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ECPPS looking for turnaround with Edmonds' hiring

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Sunday, May 19, 2019

A month later than scheduled, and following the abrupt resignation of the interim school superintendent, the Elizabeth City-Pasquotank Board of Education has tapped a new schools chief.

Catherine Edmonds, currently the superintendent of schools in Bertie County, was introduced last week as ECPPS’ new leader following a unanimous vote by the school board. She starts work on July 1, officially replacing Larry Cartner, who resigned last August prior to the start of the current school year.

Edmonds struck all the right chords during her introduction to the community, telling those in attendance at the Sheep-Harney Elementary School auditorium on Monday that “we will work together to put children first in all the decisions that we make.” She also said she plans to listen to students, teachers, parents, retired teachers, and community members for ideas about what’s working in ECPPS and what’s not.

Edmonds also appears to bring strong credentials to her new job. A former math teacher who earned her doctorate in education from N.C. State University, she worked as both a principal and assistant principal in the Granville County Schools. It was her work since leaving Granville, however, that apparently impressed ECPPS school board members. After serving as the instructional improvement officer for the Guilford County Schools, Edmonds led what was known as a “district transformation team” for the N.C. Department of Public Instruction in the Halifax County Schools — a consistently low-performing school district. For five years in that role, Halifax’s number of low-performing schools dropped from seven to two, and high school students’ proficiency on end-of-course state testing increased from 40 percent to close to 70 percent. In addition, the high school graduation rate increased by nearly 5 percent.

The hope of achieving those kinds of results in ECPPS, particularly raising student proficiency rates, is no doubt one of the reasons the school board hired Edmonds. Although the district as a whole is no longer designated as low-performing — half its schools no longer are rated “D” or worse on the latest state testing — one of its schools, Pasquotank Elementary, received an “F” grade and two others, P.W. Moore Elementary and Elizabeth City Middle School, received “D” grades.

Despite her record of success in Halifax, and her subsequent jobs as director of educational leadership and development for the University of North Carolina and state director of the N.C. Principal Fellows Program, Edmonds’ appointment nonetheless raised a few eyebrows. That’s because she’s leaving as Bertie’s school superintendent after only a little more than a year in the job.

Asked about her decision to leave Bertie, Edmonds acknowledged she didn’t stay very long. She said she pursued the superintendent’s job here because ECPPS is a larger district and provides her an opportunity to have a broader impact on students and staff. But she also appeared to suggest that the job in Bertie wasn’t the right fit for her. She noted there had been a change of leadership on the Bertie Board of Education and that her predecessor as school superintendent had served an even shorter stint than hers: nine months opposed to what will end up being 16 months for her.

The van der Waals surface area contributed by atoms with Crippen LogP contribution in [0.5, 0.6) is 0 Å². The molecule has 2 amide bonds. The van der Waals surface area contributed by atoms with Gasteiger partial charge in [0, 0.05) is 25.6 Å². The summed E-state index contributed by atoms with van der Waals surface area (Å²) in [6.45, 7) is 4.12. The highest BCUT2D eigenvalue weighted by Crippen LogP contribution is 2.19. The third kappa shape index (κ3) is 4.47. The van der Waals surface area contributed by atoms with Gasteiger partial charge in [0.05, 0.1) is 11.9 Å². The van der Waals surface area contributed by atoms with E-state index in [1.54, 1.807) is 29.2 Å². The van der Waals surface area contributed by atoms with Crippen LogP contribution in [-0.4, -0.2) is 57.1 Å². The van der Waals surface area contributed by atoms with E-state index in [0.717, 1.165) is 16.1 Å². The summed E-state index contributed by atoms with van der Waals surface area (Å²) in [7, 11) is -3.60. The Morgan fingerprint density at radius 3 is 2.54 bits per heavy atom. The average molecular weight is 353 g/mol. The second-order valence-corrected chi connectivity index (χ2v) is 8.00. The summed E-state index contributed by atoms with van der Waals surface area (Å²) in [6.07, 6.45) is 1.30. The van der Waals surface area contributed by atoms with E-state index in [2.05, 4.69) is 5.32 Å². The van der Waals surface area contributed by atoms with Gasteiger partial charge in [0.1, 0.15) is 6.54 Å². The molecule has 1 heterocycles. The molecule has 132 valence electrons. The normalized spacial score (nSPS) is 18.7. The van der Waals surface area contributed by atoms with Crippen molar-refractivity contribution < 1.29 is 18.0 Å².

Sharon Warden, chairwoman of the ECPPS Board of Education, downplayed Edmonds’ short tenure in Bertie, suggesting her variety of experiences in education, including her “work with schools needing change,” was a bigger factor in the board’s decision-making.

We’re not too concerned about Edmonds leaving her Bertie job after only a year. In fact, we believe having a younger superintendent, eager to have broader impact, and maybe looking for the next, bigger job, is just what ECPPS needs. That kind of superintendent might be less eager to please, less willing to accept the status quo, and more likely to take the difficult steps that will result in the improved test scores and academic performance our district desperately needs.

Edmonds obviously starts her new job with plenty of challenges besides trying to improve test scores. 

Low teacher morale is a concern. A number of the anonymous staff surveys completed during the district’s recent superintendent search included comments that suggest teachers don’t feel they’re getting the proper resources or support from school administrators, particularly when it comes to enforcing discipline.

Low teacher morale leads directly to another challenge for Edmonds: retaining good teachers. In recent years, the district has started the school year with a large number of teacher vacancies. While some of these non-retirement vacancies are no doubt driven by the opportunity for better pay in other school districts, a number are also the direct result of teachers not feeling respected or supported enough in ECPPS.

Edmonds may also face some lingering resentment from supporters within the district of Joanne Sanders, ECPPS’ former interim superintendent who replaced Cartner when he resigned. Sanders sought the superintendent’s job but then retired abruptly before the search process was completed. Sanders’ supporters may believe she was wronged by not getting the superintendent’s job, and hold that against Edmonds.

We certainly hope not. We take Edmonds at her word that she intends to “work together to put children first in all the decisions” that are made. We urge others to do the same. Our kids’ future depends on Edmonds being successful.

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